Wisconsin Books to Prisoners (WBTP) is an all-volunteer, nonprofit organization whose mission is to foster a love of reading behind bars, encourage the pursuit of knowledge and self-empowerment, and to help break the cycle of recidivism.
Who We Are
Active since 2006, WBTP is a project of A Room of One’s Own, an independent bookstore in Madison. The store offers a wide selection of current and classic fiction, nonfiction, and periodicals.
WBTP is also supported by Half Price Books, located on Madison’s east side, which offers a wide selection of new and used books that shoppers can choose to donate to WBTP.
In addition, Voyageur Book Shop, a used book store focused on providing the best selection of used books at a convenient location in Milwaukee, provides support to WBTP.
What We Do
Volunteers meet weekly to read letters from Wisconsin prisoners, select books from the WBTP library, prepare packages, and mail them.
Why We Do It
Incarcerated people face significant barriers to being able to access books and information. Prison libraries are often antiquated and poorly funded, and educational and vocational programs for prisoners are nearly non-existent. WBTP volunteers love to read and want to ensure the same freedom for those living behind bars. We believe that books are tools for learning and can open minds to new ideas and possibilities.
How You Can Help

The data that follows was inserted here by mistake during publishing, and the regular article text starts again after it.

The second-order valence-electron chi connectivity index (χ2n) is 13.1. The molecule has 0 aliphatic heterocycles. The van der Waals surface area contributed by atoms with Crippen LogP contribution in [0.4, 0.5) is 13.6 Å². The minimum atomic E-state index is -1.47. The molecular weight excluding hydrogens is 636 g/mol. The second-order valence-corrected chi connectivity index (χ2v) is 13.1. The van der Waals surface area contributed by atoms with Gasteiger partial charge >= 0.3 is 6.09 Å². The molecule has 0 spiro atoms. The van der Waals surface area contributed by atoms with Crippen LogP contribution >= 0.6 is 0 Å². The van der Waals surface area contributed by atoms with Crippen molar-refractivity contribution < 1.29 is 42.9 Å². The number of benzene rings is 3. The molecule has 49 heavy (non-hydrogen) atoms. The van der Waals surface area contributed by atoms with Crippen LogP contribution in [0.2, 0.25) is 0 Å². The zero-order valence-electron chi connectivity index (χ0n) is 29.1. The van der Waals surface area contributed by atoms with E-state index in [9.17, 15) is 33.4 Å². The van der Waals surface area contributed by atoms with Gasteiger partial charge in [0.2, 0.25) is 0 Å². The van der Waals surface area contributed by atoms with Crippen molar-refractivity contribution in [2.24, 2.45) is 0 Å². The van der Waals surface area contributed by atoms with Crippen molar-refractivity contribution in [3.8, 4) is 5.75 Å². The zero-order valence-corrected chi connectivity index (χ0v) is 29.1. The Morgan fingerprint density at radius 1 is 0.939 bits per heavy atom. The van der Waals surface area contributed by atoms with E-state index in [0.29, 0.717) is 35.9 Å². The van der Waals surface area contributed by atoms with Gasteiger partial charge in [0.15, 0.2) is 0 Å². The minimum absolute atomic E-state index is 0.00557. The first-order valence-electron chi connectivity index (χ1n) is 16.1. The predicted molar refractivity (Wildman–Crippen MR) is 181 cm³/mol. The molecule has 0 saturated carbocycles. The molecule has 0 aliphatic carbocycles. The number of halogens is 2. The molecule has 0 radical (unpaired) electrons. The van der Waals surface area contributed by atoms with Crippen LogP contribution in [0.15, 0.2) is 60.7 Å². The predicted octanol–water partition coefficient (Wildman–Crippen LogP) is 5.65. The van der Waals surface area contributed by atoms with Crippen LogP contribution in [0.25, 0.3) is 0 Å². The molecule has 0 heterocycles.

Interested in volunteering? We are currently accepting applications from those who can commit to at least a year of service. Please tell us a little about yourself and your interest in this project when you email us at email@example.com.
And of course, we welcome financial contributions.
We are grateful for all your support.
News & Events
Wisconsin’s Prison, Jail Populations Plummet During Pandemic
by Corrinne Hess
Wisconsin Public Radio
The COVID-19 pandemic caused the inmate population at Wisconsin’s local jails to decline by more than one-third in 2020, according to a new report by the Wisconsin Policy Forum.
The Prison ‘Old-Timers’ Who Gave Me Life
by Darnell Epps
The New York Times
Aging inmates, some serving life sentences, helped author Darnell Epps turn his life around. He believes they could do even more good on the outside.
by Michelle Alexander
The New York Times
Recent criminal justice reforms contain the seeds of a frightening system of “e-carceration.” This article is an addendum to Michelle Alexander’s 2010 eye-opening book The New Jim Crow.